USD/JPY - An Early Warning for the Markets?

Printed out high and low stock data

Market Drivers March 06, 2018

USDJPY back below 106.00

RBA remains on hold

Nikkei 1.79% Dax 1.23%

Oil $63/bbl

Gold $1322/oz.

Bitcoin $11200

Europe and Asia:

AUD Retail Sales 0.1% vs. 0.4%

AUD AU RBA on hold 1.5%

North America

USD Factory Orders 10:00

Despite very supportive equity market flows and a relatively steady yields, USDJPY could not hold its session highs today and gave back much of its overnight rally falling below the 106.00 figure by morning London dealing. Although both Nikkei and Dax were up more than 1% each, risk flows provided little support for the pair as concerns over a trade war continued to reverberate in the market.

Today the European Commission weighed in on the matter, suggesting that it would consider retaliatory action should Trump Administration proceed with its plans to enact tariffs on steel and aluminum products.

It's hard to ascertain just how serious Mr. Trump is in his actions, with many market players hoping that this was simply a negotiating tactic to win better terms for the NAFTA accord. For now, any action appears to be delayed at least for a few days as his aides scramble to set up meetings with various industry officials to dissuade Mr. Trump from enacting the tariffs. There were reports that White House advisor Gary Cohn was convening a meeting of auto industry executives to convince Mr. Trump of the folly of his decision, but as always with Mr. Trump policy is based on feeling rather than fact, so no one in the market is certain of the outcome and that uncertainty is most clearly expressed in USDJPY today which remained near session lows in morning London trade.

Elsewhere, the calendar in North America is barren, so any trade flows are likely to be headline driven with FX remaining in relatively tight ranges unless the news provides further clarity on the tariff issue one way or the other.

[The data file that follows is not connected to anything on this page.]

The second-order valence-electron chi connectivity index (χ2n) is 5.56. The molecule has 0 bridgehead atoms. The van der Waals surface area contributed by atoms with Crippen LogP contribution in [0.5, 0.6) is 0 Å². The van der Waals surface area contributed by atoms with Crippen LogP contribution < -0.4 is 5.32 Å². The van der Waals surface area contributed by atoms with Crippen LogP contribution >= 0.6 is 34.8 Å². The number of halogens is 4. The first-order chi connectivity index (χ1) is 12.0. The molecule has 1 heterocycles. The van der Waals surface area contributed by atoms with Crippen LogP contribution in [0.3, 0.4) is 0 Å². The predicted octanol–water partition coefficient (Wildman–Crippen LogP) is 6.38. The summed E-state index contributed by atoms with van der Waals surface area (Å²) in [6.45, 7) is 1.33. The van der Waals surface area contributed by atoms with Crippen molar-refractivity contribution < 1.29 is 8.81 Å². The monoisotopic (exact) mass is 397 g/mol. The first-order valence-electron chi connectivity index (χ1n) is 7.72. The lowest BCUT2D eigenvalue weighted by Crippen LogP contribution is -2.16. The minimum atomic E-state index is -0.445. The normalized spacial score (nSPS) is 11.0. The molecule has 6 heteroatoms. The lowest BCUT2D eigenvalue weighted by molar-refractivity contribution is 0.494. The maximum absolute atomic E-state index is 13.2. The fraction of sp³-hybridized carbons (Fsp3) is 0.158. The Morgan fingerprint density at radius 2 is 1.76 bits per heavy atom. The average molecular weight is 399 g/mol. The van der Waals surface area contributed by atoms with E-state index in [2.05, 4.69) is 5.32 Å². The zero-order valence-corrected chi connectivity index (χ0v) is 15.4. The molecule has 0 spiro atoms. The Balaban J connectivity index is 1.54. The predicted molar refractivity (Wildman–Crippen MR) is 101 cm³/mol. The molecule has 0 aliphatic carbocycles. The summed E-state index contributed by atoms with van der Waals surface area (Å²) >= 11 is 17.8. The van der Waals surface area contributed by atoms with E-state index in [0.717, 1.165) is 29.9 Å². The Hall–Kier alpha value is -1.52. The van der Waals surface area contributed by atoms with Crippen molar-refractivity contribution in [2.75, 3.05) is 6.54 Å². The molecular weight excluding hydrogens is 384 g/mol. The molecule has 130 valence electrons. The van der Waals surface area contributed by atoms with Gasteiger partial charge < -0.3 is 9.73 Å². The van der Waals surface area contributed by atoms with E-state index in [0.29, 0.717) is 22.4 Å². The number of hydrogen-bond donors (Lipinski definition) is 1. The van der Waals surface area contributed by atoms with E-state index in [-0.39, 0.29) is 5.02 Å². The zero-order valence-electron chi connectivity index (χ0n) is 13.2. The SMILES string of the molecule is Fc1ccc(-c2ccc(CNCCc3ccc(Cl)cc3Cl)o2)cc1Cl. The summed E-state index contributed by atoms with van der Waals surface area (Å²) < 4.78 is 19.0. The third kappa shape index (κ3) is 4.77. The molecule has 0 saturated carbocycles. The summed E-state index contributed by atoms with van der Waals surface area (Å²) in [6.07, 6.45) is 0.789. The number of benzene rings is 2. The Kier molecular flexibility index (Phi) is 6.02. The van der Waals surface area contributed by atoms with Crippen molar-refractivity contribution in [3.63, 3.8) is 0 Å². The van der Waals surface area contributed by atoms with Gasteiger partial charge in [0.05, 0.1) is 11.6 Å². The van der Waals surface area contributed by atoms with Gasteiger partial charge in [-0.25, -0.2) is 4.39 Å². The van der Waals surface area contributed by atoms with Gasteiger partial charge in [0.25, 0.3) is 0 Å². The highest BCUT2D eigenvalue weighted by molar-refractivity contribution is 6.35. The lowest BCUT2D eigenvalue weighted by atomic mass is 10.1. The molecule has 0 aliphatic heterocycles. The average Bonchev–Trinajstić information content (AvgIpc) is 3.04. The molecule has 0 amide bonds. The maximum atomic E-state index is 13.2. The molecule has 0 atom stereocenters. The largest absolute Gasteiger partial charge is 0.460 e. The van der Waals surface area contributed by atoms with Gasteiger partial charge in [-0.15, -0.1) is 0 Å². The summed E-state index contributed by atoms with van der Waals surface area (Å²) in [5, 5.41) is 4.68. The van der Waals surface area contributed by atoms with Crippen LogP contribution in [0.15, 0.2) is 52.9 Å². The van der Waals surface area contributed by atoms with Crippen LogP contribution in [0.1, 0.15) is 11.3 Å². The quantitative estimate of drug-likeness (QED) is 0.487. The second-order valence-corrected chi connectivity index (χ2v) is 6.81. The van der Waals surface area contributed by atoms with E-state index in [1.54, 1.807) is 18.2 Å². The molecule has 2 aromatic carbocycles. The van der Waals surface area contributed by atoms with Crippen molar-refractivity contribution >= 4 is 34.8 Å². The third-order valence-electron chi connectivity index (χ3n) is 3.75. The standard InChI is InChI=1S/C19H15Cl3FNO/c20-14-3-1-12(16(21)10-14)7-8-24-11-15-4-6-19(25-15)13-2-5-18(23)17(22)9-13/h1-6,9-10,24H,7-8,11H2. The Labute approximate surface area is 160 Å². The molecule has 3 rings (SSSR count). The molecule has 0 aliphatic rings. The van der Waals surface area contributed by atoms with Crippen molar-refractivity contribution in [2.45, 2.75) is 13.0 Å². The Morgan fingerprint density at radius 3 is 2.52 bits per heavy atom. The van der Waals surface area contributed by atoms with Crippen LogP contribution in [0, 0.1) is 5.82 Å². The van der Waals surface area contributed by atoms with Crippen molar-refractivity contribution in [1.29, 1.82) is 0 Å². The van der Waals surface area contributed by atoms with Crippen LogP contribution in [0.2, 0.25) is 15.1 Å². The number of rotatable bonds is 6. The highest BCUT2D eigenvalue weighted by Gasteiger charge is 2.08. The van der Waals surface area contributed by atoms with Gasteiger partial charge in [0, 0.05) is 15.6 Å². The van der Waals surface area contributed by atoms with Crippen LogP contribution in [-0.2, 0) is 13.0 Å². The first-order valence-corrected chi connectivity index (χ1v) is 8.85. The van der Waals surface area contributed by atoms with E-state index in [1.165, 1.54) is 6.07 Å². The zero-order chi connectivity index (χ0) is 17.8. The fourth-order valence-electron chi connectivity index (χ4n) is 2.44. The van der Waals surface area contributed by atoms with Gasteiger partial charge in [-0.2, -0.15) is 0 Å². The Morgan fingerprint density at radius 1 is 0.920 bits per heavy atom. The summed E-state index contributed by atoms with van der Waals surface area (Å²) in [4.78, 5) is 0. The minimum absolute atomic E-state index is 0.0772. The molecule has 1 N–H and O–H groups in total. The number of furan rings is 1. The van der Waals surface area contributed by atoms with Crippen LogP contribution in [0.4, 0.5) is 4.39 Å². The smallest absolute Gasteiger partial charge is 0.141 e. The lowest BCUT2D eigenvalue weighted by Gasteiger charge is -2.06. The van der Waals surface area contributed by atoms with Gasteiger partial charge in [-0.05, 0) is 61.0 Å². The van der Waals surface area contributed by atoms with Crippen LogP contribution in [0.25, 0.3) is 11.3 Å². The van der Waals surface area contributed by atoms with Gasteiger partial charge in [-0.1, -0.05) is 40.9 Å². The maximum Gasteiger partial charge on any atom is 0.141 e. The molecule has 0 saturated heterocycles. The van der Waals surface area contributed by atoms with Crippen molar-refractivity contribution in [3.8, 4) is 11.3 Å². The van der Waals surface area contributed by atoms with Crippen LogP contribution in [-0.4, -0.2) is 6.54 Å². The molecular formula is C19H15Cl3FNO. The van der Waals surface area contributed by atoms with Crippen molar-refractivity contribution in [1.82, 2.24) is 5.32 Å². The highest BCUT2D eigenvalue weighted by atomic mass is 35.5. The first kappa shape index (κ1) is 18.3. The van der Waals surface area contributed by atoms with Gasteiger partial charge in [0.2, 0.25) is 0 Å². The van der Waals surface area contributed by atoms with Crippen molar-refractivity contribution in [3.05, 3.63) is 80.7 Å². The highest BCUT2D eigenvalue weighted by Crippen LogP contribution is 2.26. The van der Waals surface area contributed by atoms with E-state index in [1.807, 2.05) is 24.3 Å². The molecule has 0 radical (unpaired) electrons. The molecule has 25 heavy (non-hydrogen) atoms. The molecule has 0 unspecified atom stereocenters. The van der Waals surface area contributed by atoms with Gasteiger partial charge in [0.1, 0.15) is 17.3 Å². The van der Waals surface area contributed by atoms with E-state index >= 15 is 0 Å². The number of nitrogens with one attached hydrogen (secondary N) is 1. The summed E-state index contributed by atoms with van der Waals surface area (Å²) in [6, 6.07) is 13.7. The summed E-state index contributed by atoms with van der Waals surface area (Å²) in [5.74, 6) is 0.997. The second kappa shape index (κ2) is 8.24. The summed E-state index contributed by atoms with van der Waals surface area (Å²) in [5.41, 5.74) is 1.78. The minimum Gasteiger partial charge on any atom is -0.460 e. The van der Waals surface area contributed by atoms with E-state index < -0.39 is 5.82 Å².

As many analysts have noted, the economic impact of tariffs is rather limited (though more significant than most market players imagine, as multiplier effects could have significant cost increases on final goods), but it is the political precedent that it sets that could be far more damaging to the global economy as a whole. Just as the economy in OECD is showing signs of sustainable growth for the first time in the decade, the cycle of trade tariffs, responses and recriminations could cast a pall on global trade as a whole. With sentiment already dented by the rise of populism in Western democracies, a unilateral tariff that sparks an economic war would reverberate throughout the markets and USDJPY weakness is simply an early warning sign for the markets.

The views and opinions expressed herein are the views and opinions of the author and do not necessarily reflect those of Nasdaq, Inc.

The views and opinions expressed herein are the views and opinions of the author and do not necessarily reflect those of Nasdaq, Inc.

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